Rowing on glassy water can be mesmerizing. To pull an oar and watch the surface of the water glide by silently can be a very powerful experience. As we move forward in life toward realizing our true selves, today’s lotus and muck can quietly fade into the past.
This week’s posts have been dedicated to starting the new year with an intention. I hope that some of you are sharing with me inspiration to set our course in a positive direction and then pull in precise, rhythmic strokes.
We have the wisdom to refrain from either grasping at the irresistible or pushing away the unpleasant. We let it all slide by and feel the power of practice.
In yoga theory, the process of letting both the lotus and the scum (the pleasant and the unpleasant) slide by is called vairagya. Vairagya comes from the root virya, in which English-speakers will recognize the source of the words vital and vitality, and, yes, even Viagra. The root means strength, and is the same as in virabhadrasana, the yoga pose often called Warrior Pose. Vairagya means the strength we get from being free from anything that weighs us down.
Vairagya is the natural counterpoint to abhyasa, which comes when we make a sankalpa (see previous post) or commitment to living yoga. We commit to practice and let our experience tell us what is good (or not good for us). Abhyasa is the work and vairagya is the wisdom of letting be.
In Ashtanga Vinyasa Yoga we have specific instructions for practice, and principles for applying the practice to life. But nobody is telling us “Hey, put down that cheese sandwich” (or cigarette, or whatever). In fact, we cannot be told ‘don’t do this or that’.
If we are true to our practice, listen to our experience, and act on that wisdom, yoga will happen, and the stuff that is not serving us (like maybe late-night television) will naturally fade from our reality.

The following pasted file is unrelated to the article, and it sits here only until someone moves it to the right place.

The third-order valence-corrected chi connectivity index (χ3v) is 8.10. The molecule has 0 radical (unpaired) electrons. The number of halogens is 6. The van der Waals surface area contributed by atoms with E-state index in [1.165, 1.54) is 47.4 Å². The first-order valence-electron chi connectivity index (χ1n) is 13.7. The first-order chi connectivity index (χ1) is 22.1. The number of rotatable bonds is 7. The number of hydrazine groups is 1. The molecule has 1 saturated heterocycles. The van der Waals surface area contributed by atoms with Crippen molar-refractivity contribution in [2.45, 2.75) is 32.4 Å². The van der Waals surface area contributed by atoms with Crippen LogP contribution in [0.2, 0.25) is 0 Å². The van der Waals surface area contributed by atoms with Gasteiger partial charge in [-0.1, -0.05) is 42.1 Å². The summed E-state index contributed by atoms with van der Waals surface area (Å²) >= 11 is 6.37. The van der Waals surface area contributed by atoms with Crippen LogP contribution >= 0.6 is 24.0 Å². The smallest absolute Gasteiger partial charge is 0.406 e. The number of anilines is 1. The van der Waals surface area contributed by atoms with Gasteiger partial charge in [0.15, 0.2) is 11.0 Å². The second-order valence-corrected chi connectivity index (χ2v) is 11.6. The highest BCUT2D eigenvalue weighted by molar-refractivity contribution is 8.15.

We can let our practice inform us about choices of diet, entertainment, lifestyle etc. We can let our practice inform us about our success being loving, caring members of family and community. We can follow the example of those whose wisdom may shine in our direction. Practice keeps direction our attention inward, especially when we feel like we want to be told what to do.
In our practice, we observe the thoughts, the sensations, the emotions, the reactions and dialogue. Some students can hear the sound of the cigarette tar as they breath in twists. Some students can smell the previous night’s food and beverage oozing sweat out their pores. And we listen…
We live, learn and let be, knowing that by methodical practice the truth will be revealed. In the act of ‘taking-up’ and ‘keeping-up’ practice, we need not ‘give-up’ on anything.
Vairagya in the modern world can easily be mistaken for ‘not doing’ or ‘giving up’ something (eating meat, telling lies, whatever). ‘Giving up’ is an expression of dvesha (aversion) which gives those very things power over us. These things should naturally fade into the past for earnest practitioners when the time is right.
As yogis we are learning to be at ease with the good and the bad (and, in advanced stages, the ugly too;-). We have positive motivation and inertia that we encourage in ourselves and in others.
Just keep rowing!